The Education Department could use federal dollars to build schools for districts that suffer traumatic events such as those in Newtown, Conn., under an agreement the Senate education panel approved Wednesday.
Senators rewriting the No Child Left Behind education law agreed to expand the Education Department's authority to help schools face shootings, suicide or other disruptive events. The Education Department does not currently pay for school construction projects and the proposed changes could expand Washington's role in special circumstances. "Like we help schools that are felled by natural disasters ... we should help schools that are felled by mass assassinations," said Sen. Chris Murphy, D-Conn.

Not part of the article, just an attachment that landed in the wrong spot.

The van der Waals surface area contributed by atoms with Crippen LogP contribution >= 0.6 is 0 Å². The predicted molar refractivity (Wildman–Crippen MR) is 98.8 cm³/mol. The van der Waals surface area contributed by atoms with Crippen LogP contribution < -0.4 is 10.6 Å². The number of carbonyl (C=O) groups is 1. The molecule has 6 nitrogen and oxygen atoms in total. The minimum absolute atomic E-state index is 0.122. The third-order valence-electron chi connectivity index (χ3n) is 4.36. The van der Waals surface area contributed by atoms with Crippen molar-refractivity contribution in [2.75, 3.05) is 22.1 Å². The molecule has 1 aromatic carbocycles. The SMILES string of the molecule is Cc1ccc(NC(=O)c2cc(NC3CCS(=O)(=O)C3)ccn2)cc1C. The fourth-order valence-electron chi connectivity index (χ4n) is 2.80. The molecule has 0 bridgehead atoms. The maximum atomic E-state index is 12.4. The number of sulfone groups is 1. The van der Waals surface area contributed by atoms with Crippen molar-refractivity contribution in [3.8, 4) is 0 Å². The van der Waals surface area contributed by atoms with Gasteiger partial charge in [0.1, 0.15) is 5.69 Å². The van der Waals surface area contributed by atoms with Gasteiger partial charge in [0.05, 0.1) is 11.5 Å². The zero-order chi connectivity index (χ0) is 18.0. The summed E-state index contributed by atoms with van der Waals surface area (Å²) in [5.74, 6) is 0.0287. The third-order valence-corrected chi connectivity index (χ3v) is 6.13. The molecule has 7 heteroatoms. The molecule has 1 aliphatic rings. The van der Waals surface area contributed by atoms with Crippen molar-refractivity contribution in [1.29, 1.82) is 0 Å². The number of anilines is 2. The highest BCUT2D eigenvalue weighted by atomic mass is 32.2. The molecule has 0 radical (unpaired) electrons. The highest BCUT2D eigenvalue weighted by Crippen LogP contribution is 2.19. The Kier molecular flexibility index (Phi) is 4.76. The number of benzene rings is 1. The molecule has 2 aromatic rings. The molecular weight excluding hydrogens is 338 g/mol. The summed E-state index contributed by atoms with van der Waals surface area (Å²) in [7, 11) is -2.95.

Adam Lanza, 20, killed his mother at their Newtown home before going to Sandy Hook Elementary School, where he killed 26 people. Twenty of the victims were children.
Newtown schools have already received $1.3 million in federal aid to offset costs the district incurred after the December 2012 shooting as well as provide counseling and training for school officials.